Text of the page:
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The best budgeting apps for tracking and planning your personal finances

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Freelance contributor,

PCWorld |

Budgeting apps can take the drudgery and dread out of managing your household’s money, a chore only one in three Americans even bothers to do. Quicken was long the gold standard for personal finance software, but an array of compelling —and often free—alternatives have risen to challenge it, whether you want a no-hassle way to keep tabs on your in- and outflows, a tool to help maximize your means, or a guide to build wealth through investments.

We’ve tried all the major applications to see how well they can help you build and follow through on a monthly budget. Read on for our top picks, and you can find links to all of our reviews at the bottom of the page. 

Backed by its four-rule philosophy, YNAB doesn’t just track your finances, it also teaches you to be a better money manager.

YNAB (You Need a Budget) tops our list. Its “zero-sum” budgeting system—allocating every dollar of only the money you have in hand to dedicated spending and saving categories until you have zero dollars left to budget—feels most like the tried-and-true envelope system our grandparents used to live within their means. The apps’ hands-on approach also helps drive home the idea of being intentional about how you spend and save money. If you’re new to budgeting, this is the app to start with. Get all the details in our full review.

Mint is a fantastic automated budgeting tool that will work for many users. It’s not flexible enough for those with irregular income, though.

Mint automatically aggregates and analyzes all your linked financial accounts and gives you a comprehensive look at your money matters. Its more hands-off approach isn’t ideal for first-time budgeters, but if you’ve tracked your spending with pen and paper before, this tool is the best next step. Learn more in our full review.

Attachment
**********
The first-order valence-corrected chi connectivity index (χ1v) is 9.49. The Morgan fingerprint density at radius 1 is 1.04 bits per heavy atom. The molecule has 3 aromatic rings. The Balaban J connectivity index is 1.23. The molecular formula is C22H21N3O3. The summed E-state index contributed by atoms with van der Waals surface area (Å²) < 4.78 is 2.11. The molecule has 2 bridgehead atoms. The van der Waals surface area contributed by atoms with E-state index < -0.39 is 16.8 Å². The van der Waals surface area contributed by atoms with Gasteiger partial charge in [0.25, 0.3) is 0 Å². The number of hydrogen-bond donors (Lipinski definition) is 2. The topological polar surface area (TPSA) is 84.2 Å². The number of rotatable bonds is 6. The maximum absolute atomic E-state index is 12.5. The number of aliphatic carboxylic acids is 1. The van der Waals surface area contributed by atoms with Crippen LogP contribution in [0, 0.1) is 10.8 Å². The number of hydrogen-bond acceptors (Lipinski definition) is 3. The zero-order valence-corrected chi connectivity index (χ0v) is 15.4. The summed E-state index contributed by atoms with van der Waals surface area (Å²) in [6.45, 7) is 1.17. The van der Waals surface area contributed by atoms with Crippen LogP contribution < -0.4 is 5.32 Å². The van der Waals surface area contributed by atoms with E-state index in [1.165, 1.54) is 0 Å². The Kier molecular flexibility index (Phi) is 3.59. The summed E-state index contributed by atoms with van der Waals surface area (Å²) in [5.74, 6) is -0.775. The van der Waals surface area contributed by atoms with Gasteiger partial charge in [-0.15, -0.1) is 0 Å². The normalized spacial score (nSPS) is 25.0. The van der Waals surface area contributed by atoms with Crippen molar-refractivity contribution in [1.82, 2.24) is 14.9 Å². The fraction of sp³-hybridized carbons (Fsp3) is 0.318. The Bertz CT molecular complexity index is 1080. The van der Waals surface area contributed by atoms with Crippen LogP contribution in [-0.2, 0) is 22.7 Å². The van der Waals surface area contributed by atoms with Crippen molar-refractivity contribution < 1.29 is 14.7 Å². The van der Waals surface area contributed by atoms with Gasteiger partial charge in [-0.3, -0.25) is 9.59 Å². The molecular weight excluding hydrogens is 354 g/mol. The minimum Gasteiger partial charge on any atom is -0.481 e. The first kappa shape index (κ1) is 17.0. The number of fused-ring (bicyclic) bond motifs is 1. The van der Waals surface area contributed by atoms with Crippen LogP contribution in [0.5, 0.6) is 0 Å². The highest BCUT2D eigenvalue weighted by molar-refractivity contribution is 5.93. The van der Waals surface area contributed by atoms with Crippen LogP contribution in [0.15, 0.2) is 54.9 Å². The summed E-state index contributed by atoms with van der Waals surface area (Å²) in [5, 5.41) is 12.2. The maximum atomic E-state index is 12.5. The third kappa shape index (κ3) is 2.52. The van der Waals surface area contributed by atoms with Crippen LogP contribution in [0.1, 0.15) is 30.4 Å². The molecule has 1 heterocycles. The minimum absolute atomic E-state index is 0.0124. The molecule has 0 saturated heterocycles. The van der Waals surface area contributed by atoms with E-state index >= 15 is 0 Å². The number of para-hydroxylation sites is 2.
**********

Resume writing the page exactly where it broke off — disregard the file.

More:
Wally+ makes it easy to track your daily spending and is a great option for pairing with a more full-featured budgeting app.

The Wally+ Android app makes it easy to record expenses as they’re incurred. As you enter each transaction, you can add context by choosing from location-based list of merchants, tagging who you were with, and attaching a photo or the receipt. You can also set a monthly savings goal as a percentage of your income, analyze your spending trends, and keep tabs on your total income, expenses, and remaining budget.

Income, spending, and savings categories are the building blocks of your budget. They let you know where your money is coming from and where it’s going. As you’ll be assigning categories to every financial transaction you make in order to track your money, it’s critical that they be accurate.

Virtually all budgeting software comes with preset categories like rent/mortgage, utilities, and food. But beyond common expenses like these, most people’s spending is unique to their situation. Budgeting software should provide the flexibility to conform to your financial obligations and goals by letting you add, delete, and rename categories.

Two of the biggest budget-busters are irregular income and expenses that either fluctuate month-to-month (we’re looking at you, electric bill) or are paid annually in a lump sum, like insurance premiums and subscriptions.